This story was updated at 2 p.m. Nov. 21.
Now that Maryland’s attorney general has stated that former Del. Tiffany T. Alston shouldn’t be allowed to reclaim her seat, Gov. Martin O’Malley is balking at the Prince George’s County Democratic Central Committee’s choice to replace her.
Meanwhile, that central committee selection, community activist Greg Hall, and Alston are each readying legal action against the state.
Earlier this month, the 24-member central committee tapped Hall, who has a criminal record from his younger days, to take over Alston’s seat.
Raquel Guillory, O’Malley’s spokeswoman, said Wednesday morning that the governor would prefer that Hall’s name be withdrawn.
“He believes that there are plenty of people in Prince George’s County that he would be happy to appoint,” Guillory said.
O’Malley (D) requested late last week that the committee withdraw Hall’s nomination and take no further action pending an official opinion on the Alston situation.
That opinion came Tuesday in a letter from Attorney Douglas F. Gansler to O’Malley (D). “Alston was removed from office, by operation of law, by virtue of her official misconduct and her waiver of rights to appeal,” Gansler wrote.
Earlier this month, Dan Friedman, who serves as counsel to the legislature in the attorney general’s office, also argued for Alston’s removal in an advisory letter to House Speaker Michael E. Busch (D-Dist. 30) of Annapolis.
The central committee decided Tuesday not to act on the governor’s request to withdraw the nomination, pending a legal challenge from Hall filed earlier in the day.
Hall sought a temporary restraining order to prevent the committee from withdrawing his name. The committee voted, 12-8, to take no action on the governor’s request until after a court hearing on the restraining order is held. No hearing had been scheduled as of Wednesday.
Hall’s lawyer, Walter Green, said that because O’Malley had received Gansler’s opinion, there was no need to withdraw Hall’s name.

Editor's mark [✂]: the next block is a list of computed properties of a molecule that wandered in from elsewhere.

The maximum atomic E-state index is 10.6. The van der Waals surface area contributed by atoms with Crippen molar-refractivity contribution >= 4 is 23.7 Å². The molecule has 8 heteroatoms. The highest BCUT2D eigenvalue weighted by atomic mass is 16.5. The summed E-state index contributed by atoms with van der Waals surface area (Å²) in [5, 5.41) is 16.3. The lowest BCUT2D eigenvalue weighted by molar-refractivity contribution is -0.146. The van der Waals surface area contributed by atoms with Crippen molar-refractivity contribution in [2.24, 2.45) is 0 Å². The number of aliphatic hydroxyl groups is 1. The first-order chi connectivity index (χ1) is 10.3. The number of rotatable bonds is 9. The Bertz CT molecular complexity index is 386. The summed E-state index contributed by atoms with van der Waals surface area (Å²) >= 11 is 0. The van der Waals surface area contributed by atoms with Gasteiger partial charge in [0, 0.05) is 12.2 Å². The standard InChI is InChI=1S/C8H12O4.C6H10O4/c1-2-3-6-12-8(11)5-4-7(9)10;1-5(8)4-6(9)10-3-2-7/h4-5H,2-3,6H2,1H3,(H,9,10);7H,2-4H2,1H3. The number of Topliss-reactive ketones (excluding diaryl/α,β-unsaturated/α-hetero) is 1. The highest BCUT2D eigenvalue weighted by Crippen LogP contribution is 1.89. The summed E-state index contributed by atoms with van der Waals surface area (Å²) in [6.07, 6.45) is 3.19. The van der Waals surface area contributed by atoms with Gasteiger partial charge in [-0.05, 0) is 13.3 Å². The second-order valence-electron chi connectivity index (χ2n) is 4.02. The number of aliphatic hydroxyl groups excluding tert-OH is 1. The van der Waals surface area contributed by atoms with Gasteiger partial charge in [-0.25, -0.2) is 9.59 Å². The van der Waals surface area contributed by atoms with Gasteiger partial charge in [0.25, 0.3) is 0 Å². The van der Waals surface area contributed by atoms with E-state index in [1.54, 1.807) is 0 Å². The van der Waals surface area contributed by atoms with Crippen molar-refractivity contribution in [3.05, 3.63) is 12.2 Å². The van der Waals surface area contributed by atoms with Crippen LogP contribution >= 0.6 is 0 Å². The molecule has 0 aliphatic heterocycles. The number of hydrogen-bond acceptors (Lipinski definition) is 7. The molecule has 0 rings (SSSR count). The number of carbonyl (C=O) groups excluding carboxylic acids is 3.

The Maryland Constitution stipulates that the governor must appoint the committee’s nominee within 15 days.
The committee does have the power to withdraw Hall’s name, according to the Attorney General’s Office.
O’Malley has until Monday to move forward with Hall’s nomination, Guillory said. But the legal issue needed to play out, she said.
In the meantime, Alston (D-Dist. 24) of Mitchellville said she and her attorneys now will prepare to file suit against the state to regain her seat.
Alston was given a one-year, suspended jail sentence in October for misusing General Assembly funds. But after she completed her community service requirement and paid restitution to the legislature, Anne Arundel Circuit Court Judge Paul Harris converted her sentence to probation before judgment — effectively striking her conviction from the record.
Alston and her legal team say there’s now no basis for her removal from office, but the state’s lawyers say she’s been out since agreeing to a plea deal in October.
“I have tried to be diplomatic in resolving this issue,” Alston said. “It’s clear to me that the only way I will get any fair and equitable treatment is in a court of law.
“I think it’s outrageous that people are so easily willing to not follow Maryland’s Constitution,” she said.
As for her presumed replacement, Hall’s nomination has been controversial due to his criminal baggage. He faced drug and handgun possession charges between 1991 and 1995, and was temporarily implicated in a 1992 shoot-out that left a 13-year-old boy dead.
Hall said Tuesday night that he did not think his past had been a factor in O’Malley’s request that his nomination be put on hold. “I believe our governor believes in redemption,” he said.
Gansler’s office also issued a pair of separate advisory letters on the Alston situation Tuesday.
One, addressed to Del. Jolene Ivey (D-Dist. 47) of Cheverly, who chairs the Prince George’s County House delegation, said that while the central committee could legally withdraw Hall’s name, any subsequent recommendation to fill the vacancy would not be binding on the governor.
The other letter, addressed to Del. Jill Carter (D-Dist. 41) of Baltimore, declared that Alston could not be the committee’s choice to fill the vacancy created by her own removal.